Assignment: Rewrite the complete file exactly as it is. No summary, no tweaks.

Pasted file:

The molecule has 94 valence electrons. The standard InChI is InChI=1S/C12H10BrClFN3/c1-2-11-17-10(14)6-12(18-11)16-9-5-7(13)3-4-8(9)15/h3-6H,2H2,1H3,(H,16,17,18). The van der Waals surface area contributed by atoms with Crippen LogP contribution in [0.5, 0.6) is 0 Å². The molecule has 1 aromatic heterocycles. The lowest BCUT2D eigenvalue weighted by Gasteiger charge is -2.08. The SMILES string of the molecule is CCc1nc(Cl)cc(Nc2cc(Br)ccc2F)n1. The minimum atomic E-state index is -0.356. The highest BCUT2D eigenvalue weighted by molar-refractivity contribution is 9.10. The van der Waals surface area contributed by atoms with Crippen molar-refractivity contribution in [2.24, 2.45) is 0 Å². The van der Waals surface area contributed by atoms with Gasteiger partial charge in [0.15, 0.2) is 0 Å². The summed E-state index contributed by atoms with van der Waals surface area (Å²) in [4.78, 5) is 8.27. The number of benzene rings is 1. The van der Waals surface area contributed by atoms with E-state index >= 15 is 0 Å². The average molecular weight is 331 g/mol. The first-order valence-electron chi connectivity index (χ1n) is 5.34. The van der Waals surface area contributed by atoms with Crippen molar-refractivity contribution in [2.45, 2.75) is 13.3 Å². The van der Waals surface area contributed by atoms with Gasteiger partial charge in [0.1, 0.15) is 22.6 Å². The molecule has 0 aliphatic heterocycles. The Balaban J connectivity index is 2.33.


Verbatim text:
The molecule has 94 valence electrons. The standard InChI is InChI=1S/C12H10BrClFN3/c1-2-11-17-10(14)6-12(18-11)16-9-5-7(13)3-4-8(9)15/h3-6H,2H2,1H3,(H,16,17,18). The van der Waals surface area contributed by atoms with Crippen LogP contribution in [0.5, 0.6) is 0 Å². The molecule has 1 aromatic heterocycles. The lowest BCUT2D eigenvalue weighted by Gasteiger charge is -2.08. The SMILES string of the molecule is CCc1nc(Cl)cc(Nc2cc(Br)ccc2F)n1. The minimum atomic E-state index is -0.356. The highest BCUT2D eigenvalue weighted by molar-refractivity contribution is 9.10. The van der Waals surface area contributed by atoms with Crippen molar-refractivity contribution in [2.24, 2.45) is 0 Å². The van der Waals surface area contributed by atoms with Gasteiger partial charge in [0.15, 0.2) is 0 Å². The summed E-state index contributed by atoms with van der Waals surface area (Å²) in [4.78, 5) is 8.27. The number of benzene rings is 1. The van der Waals surface area contributed by atoms with E-state index >= 15 is 0 Å². The average molecular weight is 331 g/mol. The first-order valence-electron chi connectivity index (χ1n) is 5.34. The van der Waals surface area contributed by atoms with Crippen molar-refractivity contribution in [2.45, 2.75) is 13.3 Å². The van der Waals surface area contributed by atoms with Gasteiger partial charge in [0.1, 0.15) is 22.6 Å². The molecule has 0 aliphatic heterocycles. The Balaban J connectivity index is 2.33.